Sunday, May 21, 2017

The original and the remake

Is it that I am necessarily a big fan of old movies? No. It is more a that I am not a fan of new movies. There are some old films that I love. There are some old films that I find interesting. Thinking that you may love or find them interesting as well, I want to bring some films to your attention so that you may catch them some time and hopefully enjoy them as much as I do.

This time around I have an opportunity to discuss an old film that I enjoy – another one that I watch just about every chance I have. It is also a film that was remade in 2015 that is a great example of why I am not a big fan of most newer Hollywood movies.

The old film of which I speak is one that I touched on briefly seven years ago (we’ve been at the Table for seven years already??).     

It is an MGM film from World War II – 1943 to be exact. The film, based upon a William Saroyan novel, was called The Human Comedy. The story concerns a teenage boy named Homer Macauley, played by 22 year old Mickey Rooney. Now don’t roll your eyes when you read the name Mickey Rooney. This film works.

Homer Macauley (Mickey Rooney)

Homer's mother, Mrs. Macauley is played by Faye Bainter. Homer’s older brother Marcus (Van Johnson) is in the army. Homer also has an older sister, Bess (Donna Reed – yes, that Donna Reed) and a little brother Ulysses (Jack Jenkins). The dead father, Matthew (trust me, it works in this film) is played by Ray Collins (yes – Lt. Tragg from Perry Mason). Oh, keep your eyes open for a young Robert Mitchum.

Matthew provides some narration from time to time. In a nutshell, Homer gets a job as a telegraph messenger to help with the family finances now that Marcus is off in the war. The telegraph office is run by Tom Spangler (James Craig). The head telegrapher in the office is Willie Grogan (Frank Morgan). 

Willie Grogan (Frank Morgan)

Mary Arena (Dorothy Morris) is Marcus’s girl next door. Tobey George (John Craven) is Marcus’s best friend in the army and was an orphan who never had a family or a home or home town.

Tobey George (John Craven) and Marcus Macauley (Van Johnson)

The two central relationships of the film are between Homer and Willie Grogan, and between Marcus and Tobey George.

Willie Grogan is an old-timer whom the company would just as soon put out to pasture. He has seen a great deal in his 67 years, much of it painful. He has a tendency to drink away his pain. He is a warm person and Homer forms a tight bond with Willie.

Marcus takes Tobey under his wing. Tobey learns all about the Macauley family and of their hometown of Ithaca, California (a fictionalized Fresno). From afar, Tobey falls in love with Bess. Tobey and Marcus plan on settling in Ithaca after the war raising families with Bess and Mary, respectively.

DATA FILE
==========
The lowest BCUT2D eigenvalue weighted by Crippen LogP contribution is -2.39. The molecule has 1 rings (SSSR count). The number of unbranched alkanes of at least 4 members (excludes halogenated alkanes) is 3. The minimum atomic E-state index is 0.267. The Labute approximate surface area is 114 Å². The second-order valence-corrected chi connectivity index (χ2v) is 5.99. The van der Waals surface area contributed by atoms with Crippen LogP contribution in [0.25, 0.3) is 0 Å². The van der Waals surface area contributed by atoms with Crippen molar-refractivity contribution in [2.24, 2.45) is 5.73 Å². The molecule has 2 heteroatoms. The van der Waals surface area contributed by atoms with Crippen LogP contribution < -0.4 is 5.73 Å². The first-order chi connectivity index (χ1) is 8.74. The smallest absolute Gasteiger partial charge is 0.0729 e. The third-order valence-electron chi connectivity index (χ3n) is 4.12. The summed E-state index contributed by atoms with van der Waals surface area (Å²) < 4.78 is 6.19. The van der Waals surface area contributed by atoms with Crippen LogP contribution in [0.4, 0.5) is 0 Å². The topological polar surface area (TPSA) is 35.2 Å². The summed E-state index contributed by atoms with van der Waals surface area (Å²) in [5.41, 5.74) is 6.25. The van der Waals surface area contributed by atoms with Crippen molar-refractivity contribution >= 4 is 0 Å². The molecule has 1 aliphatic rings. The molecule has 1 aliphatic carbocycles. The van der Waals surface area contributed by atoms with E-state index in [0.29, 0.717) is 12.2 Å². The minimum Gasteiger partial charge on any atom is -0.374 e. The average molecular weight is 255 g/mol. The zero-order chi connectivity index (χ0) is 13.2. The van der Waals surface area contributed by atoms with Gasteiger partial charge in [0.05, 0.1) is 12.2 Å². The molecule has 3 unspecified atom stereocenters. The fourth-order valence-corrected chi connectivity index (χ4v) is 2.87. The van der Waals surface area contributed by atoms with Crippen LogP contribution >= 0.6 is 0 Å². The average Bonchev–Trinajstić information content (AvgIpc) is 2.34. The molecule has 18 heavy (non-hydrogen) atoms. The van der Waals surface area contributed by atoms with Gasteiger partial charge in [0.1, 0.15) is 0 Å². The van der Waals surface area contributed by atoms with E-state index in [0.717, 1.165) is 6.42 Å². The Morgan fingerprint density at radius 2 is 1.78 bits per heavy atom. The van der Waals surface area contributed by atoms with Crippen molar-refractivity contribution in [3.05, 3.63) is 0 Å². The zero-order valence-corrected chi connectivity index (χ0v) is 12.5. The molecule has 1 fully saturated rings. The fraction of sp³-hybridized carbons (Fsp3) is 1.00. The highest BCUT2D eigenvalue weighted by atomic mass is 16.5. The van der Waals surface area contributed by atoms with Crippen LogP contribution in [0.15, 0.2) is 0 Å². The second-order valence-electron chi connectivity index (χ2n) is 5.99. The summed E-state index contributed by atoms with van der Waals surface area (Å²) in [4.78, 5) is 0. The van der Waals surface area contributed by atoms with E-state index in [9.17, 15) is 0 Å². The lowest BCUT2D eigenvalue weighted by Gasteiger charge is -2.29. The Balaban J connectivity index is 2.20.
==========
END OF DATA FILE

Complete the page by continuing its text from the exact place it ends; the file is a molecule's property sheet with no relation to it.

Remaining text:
This is not a film without pain. One of the first telegraphs Homer has to deliver is to an Hispanic woman whose son was killed in the war. Homer is distraught. In a very touching scene, the mother of the dead soldier ends up comforting the young Homer.

It is a film about people facing those things they have to face. It is also a film about love and compassion. Being a 1940’s MGM film, you know the schmaltz is laid on with a trowel – but it all comes together. It even turns a sad ending into a somewhat happy, hopeful ending. As I said seven years ago, “Watch this film, but buy an extra box of Kleenex before you do.“

Now lets us move to the 2015 version, Ithaca. This film marks Meg Ryan’s directorial debut. I suffered through this film. And I mean suffered. I must admit that often it is hard to see a remake of something when you loved the original. While granting that, I can point to specific issues about it that detracted from it.

First of all, there is a strong “this war is useless” attitude. While I can certainly understand a sentiment of “I wish we didn’t have to fight this war,” or a pacifist's “war goes against the word of G-d,” I do have problems with a modern “this war is stupid” masquerading as 1943. People in 1943 may have hated the war, but they generally would have recognized why we were at war.

If I had not seen The Human Comedy first, I would not have really had any idea of who some of the characters were. Tobey is almost a throwaway. Mary? Alfred Hitchcock almost left bigger impressions in his cameos than Mary did in this film.

Ithaca is a dark film. While The Human Comedy is a film full of love, there is no love in Ithaca. Worse, none of the characters the film does focus on are at all likeable. I can see why Rooney’s Homer is drawn to Morgan’s Willie. However, if I were Jack Quaid’s (Meg Ryan’s and Dennis Quaid’s son) Homer I would have done what I could to spend as little time with Sam Sheppard’s Willie as possible. And I didn’t give a rip about Quaid’s Homer. I also get the impression in this version that Matthew (Tom Hanks) committed suicide.